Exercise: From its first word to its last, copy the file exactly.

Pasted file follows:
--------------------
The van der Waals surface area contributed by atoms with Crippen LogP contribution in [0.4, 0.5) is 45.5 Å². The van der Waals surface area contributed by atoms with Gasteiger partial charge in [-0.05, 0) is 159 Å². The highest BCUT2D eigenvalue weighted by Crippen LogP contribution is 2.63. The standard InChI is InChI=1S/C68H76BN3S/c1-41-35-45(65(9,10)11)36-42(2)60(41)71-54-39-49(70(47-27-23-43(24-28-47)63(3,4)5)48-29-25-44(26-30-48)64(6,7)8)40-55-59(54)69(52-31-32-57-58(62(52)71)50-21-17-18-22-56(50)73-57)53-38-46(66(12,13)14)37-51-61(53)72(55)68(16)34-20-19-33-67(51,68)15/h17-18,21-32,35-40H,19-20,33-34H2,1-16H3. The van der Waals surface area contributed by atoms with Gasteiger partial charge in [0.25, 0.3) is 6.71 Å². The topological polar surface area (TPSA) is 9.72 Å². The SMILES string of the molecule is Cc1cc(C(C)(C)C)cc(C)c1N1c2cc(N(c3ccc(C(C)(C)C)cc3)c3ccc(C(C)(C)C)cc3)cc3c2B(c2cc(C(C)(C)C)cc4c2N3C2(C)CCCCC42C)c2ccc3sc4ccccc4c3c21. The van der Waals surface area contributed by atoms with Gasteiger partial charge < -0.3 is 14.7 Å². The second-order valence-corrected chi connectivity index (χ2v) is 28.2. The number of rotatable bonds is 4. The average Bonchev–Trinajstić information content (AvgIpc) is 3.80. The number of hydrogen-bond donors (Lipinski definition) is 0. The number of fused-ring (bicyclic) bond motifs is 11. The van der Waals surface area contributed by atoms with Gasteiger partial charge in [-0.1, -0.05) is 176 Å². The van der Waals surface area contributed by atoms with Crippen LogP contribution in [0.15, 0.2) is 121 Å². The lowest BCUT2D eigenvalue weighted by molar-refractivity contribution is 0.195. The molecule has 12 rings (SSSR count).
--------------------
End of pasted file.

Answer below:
The van der Waals surface area contributed by atoms with Crippen LogP contribution in [0.4, 0.5) is 45.5 Å². The van der Waals surface area contributed by atoms with Gasteiger partial charge in [-0.05, 0) is 159 Å². The highest BCUT2D eigenvalue weighted by Crippen LogP contribution is 2.63. The standard InChI is InChI=1S/C68H76BN3S/c1-41-35-45(65(9,10)11)36-42(2)60(41)71-54-39-49(70(47-27-23-43(24-28-47)63(3,4)5)48-29-25-44(26-30-48)64(6,7)8)40-55-59(54)69(52-31-32-57-58(62(52)71)50-21-17-18-22-56(50)73-57)53-38-46(66(12,13)14)37-51-61(53)72(55)68(16)34-20-19-33-67(51,68)15/h17-18,21-32,35-40H,19-20,33-34H2,1-16H3. The van der Waals surface area contributed by atoms with Gasteiger partial charge in [0.25, 0.3) is 6.71 Å². The topological polar surface area (TPSA) is 9.72 Å². The SMILES string of the molecule is Cc1cc(C(C)(C)C)cc(C)c1N1c2cc(N(c3ccc(C(C)(C)C)cc3)c3ccc(C(C)(C)C)cc3)cc3c2B(c2cc(C(C)(C)C)cc4c2N3C2(C)CCCCC42C)c2ccc3sc4ccccc4c3c21. The van der Waals surface area contributed by atoms with Gasteiger partial charge < -0.3 is 14.7 Å². The second-order valence-corrected chi connectivity index (χ2v) is 28.2. The number of rotatable bonds is 4. The average Bonchev–Trinajstić information content (AvgIpc) is 3.80. The number of hydrogen-bond donors (Lipinski definition) is 0. The number of fused-ring (bicyclic) bond motifs is 11. The van der Waals surface area contributed by atoms with Gasteiger partial charge in [-0.1, -0.05) is 176 Å². The van der Waals surface area contributed by atoms with Crippen LogP contribution in [0.15, 0.2) is 121 Å². The lowest BCUT2D eigenvalue weighted by molar-refractivity contribution is 0.195. The molecule has 12 rings (SSSR count).